On a recent plane flight from Europe I was reacquainted with the movie, The Scent of a Woman. I had seen this 1992 production many years ago, but seeing it again had a profound new effect on me.
The main character of this film is Lt Colonel Frank Slade, a retired, blind Army veteran. Due to his disability, he is living in a small apartment behind the house of a niece and her family. That family is contemplating a time away from home, so they advertise for a sitter to look after Slade while they are gone. A young, economically disadvantaged college student, Charlie Simms, from a local all male school responds to the ad in hopes of gaining airfare home for his own holiday.
The story has dual story lines, but the one that most intrigued me, deals with Frank Slade's life and mental state. Colonel Slade in many respects is the epitome of human degradation, at least as commonly perceived. He is an abusive alcoholic and inveterate womanizer, frequenting prostitutes and speaking of women primarily as sex objects, though with a tinge of reverence, which seems at odds with his general words and actions. He swears like the proverbial sailor and treats everyone with a withering contempt, apparently designed to eliminate all interpersonal contact and dialogue. His behavior toward his own family is an unremitting litany of unconscionable verbal tirades and emotional attacks of the most intimate sort. In summary, Frank Slade is not a very nice guy.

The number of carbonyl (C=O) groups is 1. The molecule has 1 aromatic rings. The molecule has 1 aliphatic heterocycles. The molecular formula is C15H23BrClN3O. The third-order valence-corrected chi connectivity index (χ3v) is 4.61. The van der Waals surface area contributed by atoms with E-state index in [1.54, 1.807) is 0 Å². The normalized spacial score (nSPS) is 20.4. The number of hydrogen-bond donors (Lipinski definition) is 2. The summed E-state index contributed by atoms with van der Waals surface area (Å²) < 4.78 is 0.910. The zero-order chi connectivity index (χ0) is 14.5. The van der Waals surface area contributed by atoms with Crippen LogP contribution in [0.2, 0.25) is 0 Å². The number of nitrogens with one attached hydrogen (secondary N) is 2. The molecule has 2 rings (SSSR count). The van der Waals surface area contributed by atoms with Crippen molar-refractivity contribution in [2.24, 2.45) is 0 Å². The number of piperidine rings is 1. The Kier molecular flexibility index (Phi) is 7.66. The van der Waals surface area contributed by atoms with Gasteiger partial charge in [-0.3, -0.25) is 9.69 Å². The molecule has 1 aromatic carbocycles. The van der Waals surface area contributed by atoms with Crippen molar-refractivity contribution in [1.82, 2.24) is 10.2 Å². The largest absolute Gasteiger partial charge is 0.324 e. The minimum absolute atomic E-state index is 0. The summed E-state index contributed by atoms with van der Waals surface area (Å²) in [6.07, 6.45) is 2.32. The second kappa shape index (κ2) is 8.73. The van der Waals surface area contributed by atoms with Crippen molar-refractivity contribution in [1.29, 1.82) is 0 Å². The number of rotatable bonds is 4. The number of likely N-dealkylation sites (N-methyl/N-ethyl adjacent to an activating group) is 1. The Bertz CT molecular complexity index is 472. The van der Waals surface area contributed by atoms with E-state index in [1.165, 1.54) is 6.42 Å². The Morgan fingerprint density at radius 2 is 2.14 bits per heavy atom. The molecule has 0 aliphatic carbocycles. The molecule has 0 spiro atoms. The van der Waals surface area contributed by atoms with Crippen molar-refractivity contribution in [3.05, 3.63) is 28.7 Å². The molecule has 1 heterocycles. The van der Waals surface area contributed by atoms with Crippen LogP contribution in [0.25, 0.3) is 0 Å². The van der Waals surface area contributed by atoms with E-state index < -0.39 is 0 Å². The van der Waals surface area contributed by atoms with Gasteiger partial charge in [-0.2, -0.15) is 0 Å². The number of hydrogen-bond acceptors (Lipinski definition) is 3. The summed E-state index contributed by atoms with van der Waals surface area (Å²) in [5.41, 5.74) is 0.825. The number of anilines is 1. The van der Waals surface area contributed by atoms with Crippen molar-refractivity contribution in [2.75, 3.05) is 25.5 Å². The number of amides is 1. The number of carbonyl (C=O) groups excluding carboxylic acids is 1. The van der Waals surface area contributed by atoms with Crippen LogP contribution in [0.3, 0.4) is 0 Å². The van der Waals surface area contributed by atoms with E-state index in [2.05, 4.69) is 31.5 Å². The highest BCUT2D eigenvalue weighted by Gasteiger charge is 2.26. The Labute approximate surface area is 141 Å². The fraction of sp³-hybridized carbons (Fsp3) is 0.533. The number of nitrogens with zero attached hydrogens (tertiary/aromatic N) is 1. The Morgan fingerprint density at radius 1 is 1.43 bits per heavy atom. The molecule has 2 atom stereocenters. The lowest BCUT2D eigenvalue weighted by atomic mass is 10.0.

In the course of the movie, we learn that Frank's blindness is the result of his having drunkenly detonated a grenade in a training exercise, killing a friend and blinding himself.
The one thing that might evoke some measure of sympathy for Frank is thus eliminated from the narrative. All that remains is the question of why.
The young Charlie is hesitant to get involved with Frank, but economic necessity leads him to accept the challenge of dealing with this wildly conflicted man. Subsequently, Charlie and Frank find their way to New York City for a period of rich living and wild excitement, apparently one last fling in the mind of Frank. The upshot of this trip is that Frank intends to kill himself rather than return home, partially as a result of his diminished physical condition and also because he recognizes his own evil.
Ultimately Charlie is forced into the role of intervener/counselor for the immensely troubled Colonel Slade. At one climatic point, Frank dresses up in his Army dress uniform and prepares to shoot himself with his service forty five. When Charlie attempts to dissuade him, Frank turns the gun on Charlie and threatens to blow his brains out. In the middle of this emotionally powerful scene, while pointing his gun right into Charlie's face, Frank proclaims himself to be a wretched, evil man. Charlie rejoinders with what struck me as the most powerful line of the entire movie, " You're not bad, you're just in pain". Thus the answer to why.
Frank goes on to gain a measure of redemption by supporting Charlie in his own personal struggle at school, but for me all of that was anti-climatic after the above scene. The background to human evil was never, in my mind, ever so powerfully portrayed as it was in that exchange between these two disparate characters, who discover in their differences a kinship which elevates them both.
The movie is over the top in many respects but the spiritual lessons abound. The human animal is a complex and often confused emotional being, vacillating from pole to pole in an attempt to find its true bearings.